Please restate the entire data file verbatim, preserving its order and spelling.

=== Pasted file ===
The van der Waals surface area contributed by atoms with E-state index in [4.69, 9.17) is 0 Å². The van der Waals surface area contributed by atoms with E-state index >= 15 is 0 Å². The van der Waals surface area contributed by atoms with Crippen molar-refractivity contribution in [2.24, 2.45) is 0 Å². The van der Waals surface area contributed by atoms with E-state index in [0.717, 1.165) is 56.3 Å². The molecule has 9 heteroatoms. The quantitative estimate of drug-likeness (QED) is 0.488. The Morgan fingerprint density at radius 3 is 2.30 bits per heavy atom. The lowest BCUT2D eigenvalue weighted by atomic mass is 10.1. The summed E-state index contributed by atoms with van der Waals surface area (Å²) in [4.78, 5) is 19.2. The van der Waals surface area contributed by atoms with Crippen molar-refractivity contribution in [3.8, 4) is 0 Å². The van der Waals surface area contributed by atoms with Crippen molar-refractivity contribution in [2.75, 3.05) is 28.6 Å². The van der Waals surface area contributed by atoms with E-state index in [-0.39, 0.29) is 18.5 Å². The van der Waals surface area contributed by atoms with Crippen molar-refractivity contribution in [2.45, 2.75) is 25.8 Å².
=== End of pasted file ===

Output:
The van der Waals surface area contributed by atoms with E-state index in [4.69, 9.17) is 0 Å². The van der Waals surface area contributed by atoms with E-state index >= 15 is 0 Å². The van der Waals surface area contributed by atoms with Crippen molar-refractivity contribution in [2.24, 2.45) is 0 Å². The van der Waals surface area contributed by atoms with E-state index in [0.717, 1.165) is 56.3 Å². The molecule has 9 heteroatoms. The quantitative estimate of drug-likeness (QED) is 0.488. The Morgan fingerprint density at radius 3 is 2.30 bits per heavy atom. The lowest BCUT2D eigenvalue weighted by atomic mass is 10.1. The summed E-state index contributed by atoms with van der Waals surface area (Å²) in [4.78, 5) is 19.2. The van der Waals surface area contributed by atoms with Crippen molar-refractivity contribution in [3.8, 4) is 0 Å². The van der Waals surface area contributed by atoms with Crippen molar-refractivity contribution in [2.75, 3.05) is 28.6 Å². The van der Waals surface area contributed by atoms with E-state index in [-0.39, 0.29) is 18.5 Å². The van der Waals surface area contributed by atoms with Crippen molar-refractivity contribution in [2.45, 2.75) is 25.8 Å².